NSAIDs and the Risk of Miscarriage

08 September 2011

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The Australian Self-Medication Industry (ASMI) today commented on a nested case-control study published in the Canadian Medical Association Journal1. The study included 4,705 women who had experienced a spontaneous abortion and 47,050 matched controls.

The authors of the study found that the use of nonaspirin NSAIDs taken during early pregnancy was associated with a statistically significant risk (2.4 fold increase) of having a miscarriage and concluded that nonaspirin NSAIDs should be used with caution during pregnancy.

ASMI Regulatory and Scientific Affairs Director, Steven Scarff noted that the risks associated with NSAID use during pregnancy were already known and that over the counter NSAIDs available in Australia (such as diclofenac, ibuprofen and naproxen) already carried mandatory label warnings as a result. These warnings instruct consumers that the products are only to be used in the first six months of pregnancy on a doctor's advice, and that the products were not to be used at all during the last three months of pregnancy.

Although the study had some limitations, it provides additional information about a known topic and will be of use to healthcare professionals in assessing the risks and benefits of NSAID use during pregnancy.

Mr Scarff noted that the case-control design of the study meant that although the authors found the association described above, they were unable to show a cause and effect relationship between the use of nonaspirin NSAIDs and miscarriage. Also the exposure data in the study was based on filled prescriptions rather than actual medication use.

Despite this, the study provides an opportunity to remind consumers that NSAIDs, like all other medicines, should only be used during pregnancy on the advice of a healthcare professional.


Consumers should always read the label carefully and follow the directions and warnings. Significant care has been taken with the labelling of these medications and it is important that consumers follow the instructions.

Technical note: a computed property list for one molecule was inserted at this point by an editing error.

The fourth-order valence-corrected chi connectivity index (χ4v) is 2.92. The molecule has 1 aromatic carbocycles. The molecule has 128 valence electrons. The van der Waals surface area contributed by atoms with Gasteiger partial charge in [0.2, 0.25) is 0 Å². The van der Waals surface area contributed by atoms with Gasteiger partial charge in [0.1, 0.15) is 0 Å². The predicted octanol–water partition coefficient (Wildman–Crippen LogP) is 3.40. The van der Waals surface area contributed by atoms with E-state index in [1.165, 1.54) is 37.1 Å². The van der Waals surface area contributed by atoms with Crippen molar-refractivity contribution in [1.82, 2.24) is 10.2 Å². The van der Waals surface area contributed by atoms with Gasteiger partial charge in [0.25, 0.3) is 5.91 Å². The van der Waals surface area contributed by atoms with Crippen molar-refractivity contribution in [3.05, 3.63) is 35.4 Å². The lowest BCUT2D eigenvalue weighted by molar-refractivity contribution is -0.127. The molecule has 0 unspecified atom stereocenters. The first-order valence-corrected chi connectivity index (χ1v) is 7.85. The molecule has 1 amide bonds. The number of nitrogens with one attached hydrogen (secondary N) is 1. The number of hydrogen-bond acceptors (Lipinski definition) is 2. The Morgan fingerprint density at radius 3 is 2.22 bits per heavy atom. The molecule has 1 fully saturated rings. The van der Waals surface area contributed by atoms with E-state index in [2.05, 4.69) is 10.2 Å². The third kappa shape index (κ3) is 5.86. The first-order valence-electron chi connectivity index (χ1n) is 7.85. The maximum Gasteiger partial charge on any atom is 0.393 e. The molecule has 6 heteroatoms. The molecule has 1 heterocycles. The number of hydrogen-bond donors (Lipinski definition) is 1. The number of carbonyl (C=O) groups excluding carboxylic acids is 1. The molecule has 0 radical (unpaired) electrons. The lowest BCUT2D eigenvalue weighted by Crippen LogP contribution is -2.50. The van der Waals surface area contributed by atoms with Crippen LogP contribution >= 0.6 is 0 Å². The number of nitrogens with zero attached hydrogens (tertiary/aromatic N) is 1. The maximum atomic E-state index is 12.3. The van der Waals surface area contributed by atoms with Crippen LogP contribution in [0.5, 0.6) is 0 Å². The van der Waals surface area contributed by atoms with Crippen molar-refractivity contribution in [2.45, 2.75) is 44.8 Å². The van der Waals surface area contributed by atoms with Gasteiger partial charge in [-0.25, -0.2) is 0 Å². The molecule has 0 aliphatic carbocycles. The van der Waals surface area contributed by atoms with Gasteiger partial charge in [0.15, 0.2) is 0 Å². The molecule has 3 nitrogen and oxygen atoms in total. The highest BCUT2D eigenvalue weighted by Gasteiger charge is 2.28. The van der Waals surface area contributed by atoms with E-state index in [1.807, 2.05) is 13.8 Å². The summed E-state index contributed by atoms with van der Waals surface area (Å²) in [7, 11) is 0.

Consumers should discuss their use of NSAIDs with their doctor or pharmacist if they have any concerns.

Over the counter NSAIDs are safe and effective for the temporary relief of pain and inflammation.
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About ASMI: The Australian Self-Medication Industry (ASMI) is the peak industry body for the Australian self care industry representing consumer healthcare products including over-the-counter medicines and complementary medicines. ASMI's mission is to promote better health through responsible self-care. This means ensuring that safe and effective self-care products are readily available to all Australians at a reasonable cost. ASMI works to encourage responsible use by consumers and an increasing role for cost-effective self-medication products as part of the broad national health strategy. www.asmi.com.au

Media contact: Bob Bowden, Foresight Communications (02) 9241 2811, 0412 753 298

References
1 Nakhai-Pour HR et al. Use of nonaspirin nonsteroidal anti-inflammatory drugs during pregnancy and the risk of spontaneous abortion. CMAJ September 6, 2011 cmaj.110454; published ahead of print September 6, 2011, doi:10.1503/cmaj.110454